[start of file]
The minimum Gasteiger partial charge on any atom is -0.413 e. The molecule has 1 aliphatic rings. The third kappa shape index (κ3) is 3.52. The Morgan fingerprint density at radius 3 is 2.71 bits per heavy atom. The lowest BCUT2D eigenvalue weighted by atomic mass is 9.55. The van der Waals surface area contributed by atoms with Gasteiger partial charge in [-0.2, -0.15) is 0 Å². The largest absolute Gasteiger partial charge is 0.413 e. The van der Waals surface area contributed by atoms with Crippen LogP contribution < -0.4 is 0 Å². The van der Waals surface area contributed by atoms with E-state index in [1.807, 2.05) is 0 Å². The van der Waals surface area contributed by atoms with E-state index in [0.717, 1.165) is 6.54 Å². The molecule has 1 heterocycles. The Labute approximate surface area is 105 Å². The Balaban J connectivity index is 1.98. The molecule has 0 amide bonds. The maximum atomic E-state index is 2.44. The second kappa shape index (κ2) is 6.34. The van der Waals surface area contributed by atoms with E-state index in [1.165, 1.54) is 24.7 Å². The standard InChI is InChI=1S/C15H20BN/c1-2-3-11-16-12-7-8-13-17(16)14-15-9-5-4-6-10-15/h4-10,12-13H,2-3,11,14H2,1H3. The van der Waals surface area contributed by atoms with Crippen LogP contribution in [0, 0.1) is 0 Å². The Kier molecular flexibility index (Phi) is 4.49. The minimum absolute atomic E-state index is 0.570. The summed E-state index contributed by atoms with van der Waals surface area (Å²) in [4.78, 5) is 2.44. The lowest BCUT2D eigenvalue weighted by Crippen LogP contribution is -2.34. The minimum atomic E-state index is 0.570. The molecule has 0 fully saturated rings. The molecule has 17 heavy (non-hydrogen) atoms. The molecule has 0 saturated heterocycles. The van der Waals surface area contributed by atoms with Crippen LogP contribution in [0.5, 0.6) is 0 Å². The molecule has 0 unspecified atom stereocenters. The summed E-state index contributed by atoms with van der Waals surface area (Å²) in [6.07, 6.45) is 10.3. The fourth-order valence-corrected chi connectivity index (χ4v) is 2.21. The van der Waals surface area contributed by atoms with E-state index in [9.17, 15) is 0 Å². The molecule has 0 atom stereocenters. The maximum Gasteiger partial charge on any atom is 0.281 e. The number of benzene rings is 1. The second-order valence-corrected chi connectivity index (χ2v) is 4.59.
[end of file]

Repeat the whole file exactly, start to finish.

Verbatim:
The minimum Gasteiger partial charge on any atom is -0.413 e. The molecule has 1 aliphatic rings. The third kappa shape index (κ3) is 3.52. The Morgan fingerprint density at radius 3 is 2.71 bits per heavy atom. The lowest BCUT2D eigenvalue weighted by atomic mass is 9.55. The van der Waals surface area contributed by atoms with Gasteiger partial charge in [-0.2, -0.15) is 0 Å². The largest absolute Gasteiger partial charge is 0.413 e. The van der Waals surface area contributed by atoms with Crippen LogP contribution < -0.4 is 0 Å². The van der Waals surface area contributed by atoms with E-state index in [1.807, 2.05) is 0 Å². The van der Waals surface area contributed by atoms with E-state index in [0.717, 1.165) is 6.54 Å². The molecule has 1 heterocycles. The Labute approximate surface area is 105 Å². The Balaban J connectivity index is 1.98. The molecule has 0 amide bonds. The maximum atomic E-state index is 2.44. The second kappa shape index (κ2) is 6.34. The van der Waals surface area contributed by atoms with E-state index in [1.165, 1.54) is 24.7 Å². The standard InChI is InChI=1S/C15H20BN/c1-2-3-11-16-12-7-8-13-17(16)14-15-9-5-4-6-10-15/h4-10,12-13H,2-3,11,14H2,1H3. The van der Waals surface area contributed by atoms with Crippen LogP contribution in [0, 0.1) is 0 Å². The Kier molecular flexibility index (Phi) is 4.49. The minimum absolute atomic E-state index is 0.570. The summed E-state index contributed by atoms with van der Waals surface area (Å²) in [4.78, 5) is 2.44. The lowest BCUT2D eigenvalue weighted by Crippen LogP contribution is -2.34. The minimum atomic E-state index is 0.570. The molecule has 0 fully saturated rings. The molecule has 17 heavy (non-hydrogen) atoms. The molecule has 0 saturated heterocycles. The van der Waals surface area contributed by atoms with Crippen LogP contribution in [0.5, 0.6) is 0 Å². The molecule has 0 unspecified atom stereocenters. The summed E-state index contributed by atoms with van der Waals surface area (Å²) in [6.07, 6.45) is 10.3. The fourth-order valence-corrected chi connectivity index (χ4v) is 2.21. The van der Waals surface area contributed by atoms with E-state index in [9.17, 15) is 0 Å². The molecule has 0 atom stereocenters. The maximum Gasteiger partial charge on any atom is 0.281 e. The number of benzene rings is 1. The second-order valence-corrected chi connectivity index (χ2v) is 4.59.